The epitaxial wafers used to form the structures shown in FIGS. 1-2 are comparatively expensive and therefore not suitable for devices which have large active areas and which are extremely cost sensitive, as for example, power diodes and transistors.
The structures illustrated in FIGS. 3-4 needs to be constructed in extremely thin wafers in order to avoid large forward voltage drop between the rectifying PN junction at the intersection of regions 14, 15 and N+ region 12 on the backside of the wafer. Because the grooves forming the isolating regions which separate the mesa devices must extend a substantial distance through the wafer, the probability of wafer breakage during processing is substantially increased. This reduces the yield and increases the manufacturing cost.
A further difficulty with the prior art structures illustrated in FIGS. 1-4, is that region 15 which forms one side of the PN junction is formed directly in an outer surface of the wafer. Because this is so, great care must be taken prior to device processing, to obtain wafers which have a minimal amount of surface structural defects. Since surface structural defects are inevitably produced as a result of the sawing and polishing operations used to form semiconductor wafers, the wafers must be pre-treated prior to device processing in order to remove these damaged surface regions. This increases the starting wafer cost even for non-epitaxial wafers.
The foregoing and other limitations and disadvantages of the prior art are avoided by the method and structure of the present invention which is illustrated in FIGS. 5-13. FIGS. 5-6 show simplified schematic cross-sectional views of portions 50,60 of a semiconductor wafer illustrating the structure of the device formed according to the present invention in an epitaxial wafer (FIG. 5) and in a non-epitaxial wafer (FIG.6). The N, N+ and P+ regions in FIGS. 5-6 are analogous in function to those in FIGS. 1-4.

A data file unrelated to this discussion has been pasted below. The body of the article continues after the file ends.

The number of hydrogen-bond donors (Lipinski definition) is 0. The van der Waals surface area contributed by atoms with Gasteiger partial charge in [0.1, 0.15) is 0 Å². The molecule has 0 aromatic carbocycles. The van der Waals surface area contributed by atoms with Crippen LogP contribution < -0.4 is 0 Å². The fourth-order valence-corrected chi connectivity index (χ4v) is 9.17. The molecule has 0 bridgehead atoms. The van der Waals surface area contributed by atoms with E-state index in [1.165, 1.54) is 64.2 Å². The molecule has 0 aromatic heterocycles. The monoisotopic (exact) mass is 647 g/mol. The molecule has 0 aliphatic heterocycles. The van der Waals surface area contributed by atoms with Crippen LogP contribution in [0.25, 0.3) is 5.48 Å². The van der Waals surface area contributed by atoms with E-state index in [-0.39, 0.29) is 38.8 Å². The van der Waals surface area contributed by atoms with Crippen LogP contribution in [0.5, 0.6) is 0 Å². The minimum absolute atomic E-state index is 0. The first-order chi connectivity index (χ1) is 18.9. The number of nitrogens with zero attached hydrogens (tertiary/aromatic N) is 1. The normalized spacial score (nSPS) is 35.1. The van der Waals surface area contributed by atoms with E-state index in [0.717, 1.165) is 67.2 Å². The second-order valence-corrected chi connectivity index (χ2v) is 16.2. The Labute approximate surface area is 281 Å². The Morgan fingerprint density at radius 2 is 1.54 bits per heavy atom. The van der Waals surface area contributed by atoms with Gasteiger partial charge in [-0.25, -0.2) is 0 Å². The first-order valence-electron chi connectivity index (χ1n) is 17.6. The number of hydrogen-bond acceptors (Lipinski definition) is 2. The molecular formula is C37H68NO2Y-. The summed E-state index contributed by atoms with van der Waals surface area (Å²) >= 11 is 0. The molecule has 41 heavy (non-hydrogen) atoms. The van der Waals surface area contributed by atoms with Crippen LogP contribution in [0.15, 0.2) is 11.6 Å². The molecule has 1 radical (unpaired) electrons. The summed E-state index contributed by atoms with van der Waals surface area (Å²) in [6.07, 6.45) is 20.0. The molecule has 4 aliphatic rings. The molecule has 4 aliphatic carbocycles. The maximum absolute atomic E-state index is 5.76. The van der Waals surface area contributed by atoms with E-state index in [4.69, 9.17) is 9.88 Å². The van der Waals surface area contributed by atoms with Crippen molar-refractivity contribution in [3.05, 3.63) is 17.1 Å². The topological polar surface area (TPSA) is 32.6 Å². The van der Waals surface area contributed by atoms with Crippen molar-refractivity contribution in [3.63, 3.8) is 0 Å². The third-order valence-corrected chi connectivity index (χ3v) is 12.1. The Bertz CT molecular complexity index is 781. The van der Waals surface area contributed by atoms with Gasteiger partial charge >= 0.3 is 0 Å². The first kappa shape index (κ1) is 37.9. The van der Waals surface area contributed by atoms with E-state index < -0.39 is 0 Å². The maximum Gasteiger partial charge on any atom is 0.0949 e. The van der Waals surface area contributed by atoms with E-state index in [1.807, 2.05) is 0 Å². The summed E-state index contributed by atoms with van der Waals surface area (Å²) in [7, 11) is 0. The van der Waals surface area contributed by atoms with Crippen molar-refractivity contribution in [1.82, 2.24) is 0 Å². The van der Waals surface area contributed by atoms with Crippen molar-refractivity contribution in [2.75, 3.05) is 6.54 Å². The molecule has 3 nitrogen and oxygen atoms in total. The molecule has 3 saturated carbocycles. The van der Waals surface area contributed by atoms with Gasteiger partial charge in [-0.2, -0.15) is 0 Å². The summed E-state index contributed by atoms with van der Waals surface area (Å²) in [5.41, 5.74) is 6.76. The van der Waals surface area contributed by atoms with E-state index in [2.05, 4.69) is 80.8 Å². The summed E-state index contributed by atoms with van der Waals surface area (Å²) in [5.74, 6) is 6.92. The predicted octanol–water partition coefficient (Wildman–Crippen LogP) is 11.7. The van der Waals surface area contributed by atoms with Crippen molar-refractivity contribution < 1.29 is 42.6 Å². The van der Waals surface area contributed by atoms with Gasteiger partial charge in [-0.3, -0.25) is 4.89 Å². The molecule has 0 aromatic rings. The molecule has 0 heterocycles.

Referring now to FIG. 5, N+ substrate 52 has thereon N type epitaxial layer 54 in which is formed P+ region 55. Metallization 56 is provided on P+ region 55 and metallization 57 is provided on N+ region 52. Passivation 58 covers the intersection of the PN junction between regions 54, 55 with the device surface. It will be noted that in the structure of FIGS. 5-6, P+ region 55 may protrude slightly from the semiconductor surface. It will also be noted, that the contour of the intersection of the junction between regions 54, 55 and the substrate surface is more gradual than in the planar structure of FIG. 1 or the mesa structures of FIG. 2, thereby providing for better control of the electric field. Because of its lower material cost, the structure of FIG. 6 is preferred.
The method of construction of the device according to the present invention is illustrated in FIGS. 7-13 which show schematic cross-sections of device portion 70 similar to those in FIGS. 1-6 but at different stages of fabrication. For convenience of explanation, the process utilized for forming the preferred structure of FIG. 6 is illustrated in FIG. 7-13. Those of skill in the art will understand based on the description herein how an epitaxial starting wafer may be used so as to arrive at the structure of FIG. 5.
Referring now to FIG. 7-13, N type starting wafer 80 having initial thickness 81 and major surfaces 82, 83 is provided. Masking layer 84 having opening 85 exposing portion 86 of surface 82 is provided using means well known in the art. Masking layer 84 may be of any convenient material which is resistant to etchants or other means for removing a portion of substrate 80.
As illustrated in FIG. 8, that portion of substrate 80 exposed in opening 85 is removed, for example by etching, to a depth 87 from initial wafer surface 82 so as to provide cavity 89 having a newly exposed surface 86' under opening 85 and leave portion 82R of original surface 82 under mask 84 laterally outside cavity 89 . It is desirable, but not essential, that rear surface 83 of substrate 80 also be etched at the same time that portion 86 of front surface 82 is etched so that wafer thickness 81 is reduced to amount 81' between initial surface 82 and newly etched rear surface 83'. In this fashion distance 88 between bottom surface 86' of cavity 89 under opening 85 and rear surface 83' is less than starting thickness 81 by approximately twice cavity depth 87.